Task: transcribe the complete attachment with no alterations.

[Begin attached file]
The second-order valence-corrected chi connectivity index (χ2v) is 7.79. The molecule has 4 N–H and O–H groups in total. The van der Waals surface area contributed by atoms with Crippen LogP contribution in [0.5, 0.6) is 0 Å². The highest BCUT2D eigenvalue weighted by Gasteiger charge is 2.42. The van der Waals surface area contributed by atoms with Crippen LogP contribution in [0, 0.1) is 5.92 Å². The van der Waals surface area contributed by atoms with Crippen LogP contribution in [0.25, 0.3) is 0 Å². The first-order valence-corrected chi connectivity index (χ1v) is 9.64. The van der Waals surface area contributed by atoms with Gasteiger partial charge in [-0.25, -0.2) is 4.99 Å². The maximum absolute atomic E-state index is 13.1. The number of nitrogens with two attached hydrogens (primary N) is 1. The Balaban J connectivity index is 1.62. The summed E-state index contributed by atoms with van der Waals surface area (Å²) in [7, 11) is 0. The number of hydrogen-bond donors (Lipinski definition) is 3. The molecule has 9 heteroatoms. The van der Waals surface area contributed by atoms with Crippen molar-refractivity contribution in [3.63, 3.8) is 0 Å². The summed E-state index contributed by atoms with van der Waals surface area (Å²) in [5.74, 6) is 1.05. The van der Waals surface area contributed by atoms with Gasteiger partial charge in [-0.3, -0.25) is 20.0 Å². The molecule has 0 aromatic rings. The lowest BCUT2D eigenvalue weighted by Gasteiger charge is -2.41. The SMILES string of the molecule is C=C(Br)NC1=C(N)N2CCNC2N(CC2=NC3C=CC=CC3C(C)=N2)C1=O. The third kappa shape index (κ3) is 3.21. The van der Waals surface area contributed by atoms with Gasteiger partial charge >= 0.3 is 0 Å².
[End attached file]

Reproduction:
The second-order valence-corrected chi connectivity index (χ2v) is 7.79. The molecule has 4 N–H and O–H groups in total. The van der Waals surface area contributed by atoms with Crippen LogP contribution in [0.5, 0.6) is 0 Å². The highest BCUT2D eigenvalue weighted by Gasteiger charge is 2.42. The van der Waals surface area contributed by atoms with Crippen LogP contribution in [0, 0.1) is 5.92 Å². The van der Waals surface area contributed by atoms with Crippen LogP contribution in [0.25, 0.3) is 0 Å². The first-order valence-corrected chi connectivity index (χ1v) is 9.64. The van der Waals surface area contributed by atoms with Gasteiger partial charge in [-0.25, -0.2) is 4.99 Å². The maximum absolute atomic E-state index is 13.1. The number of nitrogens with two attached hydrogens (primary N) is 1. The Balaban J connectivity index is 1.62. The summed E-state index contributed by atoms with van der Waals surface area (Å²) in [7, 11) is 0. The number of hydrogen-bond donors (Lipinski definition) is 3. The molecule has 9 heteroatoms. The van der Waals surface area contributed by atoms with Crippen molar-refractivity contribution in [3.63, 3.8) is 0 Å². The summed E-state index contributed by atoms with van der Waals surface area (Å²) in [5.74, 6) is 1.05. The van der Waals surface area contributed by atoms with Gasteiger partial charge in [-0.3, -0.25) is 20.0 Å². The molecule has 0 aromatic rings. The lowest BCUT2D eigenvalue weighted by Gasteiger charge is -2.41. The SMILES string of the molecule is C=C(Br)NC1=C(N)N2CCNC2N(CC2=NC3C=CC=CC3C(C)=N2)C1=O. The third kappa shape index (κ3) is 3.21. The van der Waals surface area contributed by atoms with Gasteiger partial charge >= 0.3 is 0 Å².